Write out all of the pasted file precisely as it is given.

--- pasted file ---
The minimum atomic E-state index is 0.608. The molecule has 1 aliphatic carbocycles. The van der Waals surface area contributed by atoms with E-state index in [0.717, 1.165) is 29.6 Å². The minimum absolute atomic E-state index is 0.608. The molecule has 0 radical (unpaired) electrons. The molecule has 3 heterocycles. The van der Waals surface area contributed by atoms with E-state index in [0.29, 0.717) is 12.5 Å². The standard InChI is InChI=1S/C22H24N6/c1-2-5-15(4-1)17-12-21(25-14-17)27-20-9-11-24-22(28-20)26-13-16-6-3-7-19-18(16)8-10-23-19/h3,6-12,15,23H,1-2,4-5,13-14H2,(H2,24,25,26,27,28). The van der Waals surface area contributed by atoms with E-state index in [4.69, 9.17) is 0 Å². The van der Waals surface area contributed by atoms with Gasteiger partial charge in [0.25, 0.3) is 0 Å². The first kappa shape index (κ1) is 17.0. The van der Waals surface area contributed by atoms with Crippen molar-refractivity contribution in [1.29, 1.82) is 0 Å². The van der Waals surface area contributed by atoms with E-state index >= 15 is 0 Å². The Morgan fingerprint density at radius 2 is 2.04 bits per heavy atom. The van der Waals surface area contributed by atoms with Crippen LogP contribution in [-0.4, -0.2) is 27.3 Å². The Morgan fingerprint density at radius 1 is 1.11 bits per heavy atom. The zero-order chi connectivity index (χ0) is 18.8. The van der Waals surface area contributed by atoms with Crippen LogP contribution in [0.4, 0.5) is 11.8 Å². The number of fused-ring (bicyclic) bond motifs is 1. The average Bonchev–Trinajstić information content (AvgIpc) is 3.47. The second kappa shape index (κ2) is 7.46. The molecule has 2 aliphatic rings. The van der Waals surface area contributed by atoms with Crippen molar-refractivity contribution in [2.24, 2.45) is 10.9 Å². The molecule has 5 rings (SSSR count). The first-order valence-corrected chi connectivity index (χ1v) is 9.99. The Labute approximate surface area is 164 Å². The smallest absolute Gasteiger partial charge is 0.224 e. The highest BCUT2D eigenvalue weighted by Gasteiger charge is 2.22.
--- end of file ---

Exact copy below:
The minimum atomic E-state index is 0.608. The molecule has 1 aliphatic carbocycles. The van der Waals surface area contributed by atoms with E-state index in [0.717, 1.165) is 29.6 Å². The minimum absolute atomic E-state index is 0.608. The molecule has 0 radical (unpaired) electrons. The molecule has 3 heterocycles. The van der Waals surface area contributed by atoms with E-state index in [0.29, 0.717) is 12.5 Å². The standard InChI is InChI=1S/C22H24N6/c1-2-5-15(4-1)17-12-21(25-14-17)27-20-9-11-24-22(28-20)26-13-16-6-3-7-19-18(16)8-10-23-19/h3,6-12,15,23H,1-2,4-5,13-14H2,(H2,24,25,26,27,28). The van der Waals surface area contributed by atoms with E-state index in [4.69, 9.17) is 0 Å². The van der Waals surface area contributed by atoms with Gasteiger partial charge in [0.25, 0.3) is 0 Å². The first kappa shape index (κ1) is 17.0. The van der Waals surface area contributed by atoms with Crippen molar-refractivity contribution in [1.29, 1.82) is 0 Å². The van der Waals surface area contributed by atoms with E-state index >= 15 is 0 Å². The Morgan fingerprint density at radius 2 is 2.04 bits per heavy atom. The van der Waals surface area contributed by atoms with Crippen LogP contribution in [-0.4, -0.2) is 27.3 Å². The Morgan fingerprint density at radius 1 is 1.11 bits per heavy atom. The zero-order chi connectivity index (χ0) is 18.8. The van der Waals surface area contributed by atoms with Crippen LogP contribution in [0.4, 0.5) is 11.8 Å². The number of fused-ring (bicyclic) bond motifs is 1. The average Bonchev–Trinajstić information content (AvgIpc) is 3.47. The second kappa shape index (κ2) is 7.46. The molecule has 2 aliphatic rings. The van der Waals surface area contributed by atoms with Crippen molar-refractivity contribution in [2.24, 2.45) is 10.9 Å². The molecule has 5 rings (SSSR count). The first-order valence-corrected chi connectivity index (χ1v) is 9.99. The Labute approximate surface area is 164 Å². The smallest absolute Gasteiger partial charge is 0.224 e. The highest BCUT2D eigenvalue weighted by Gasteiger charge is 2.22.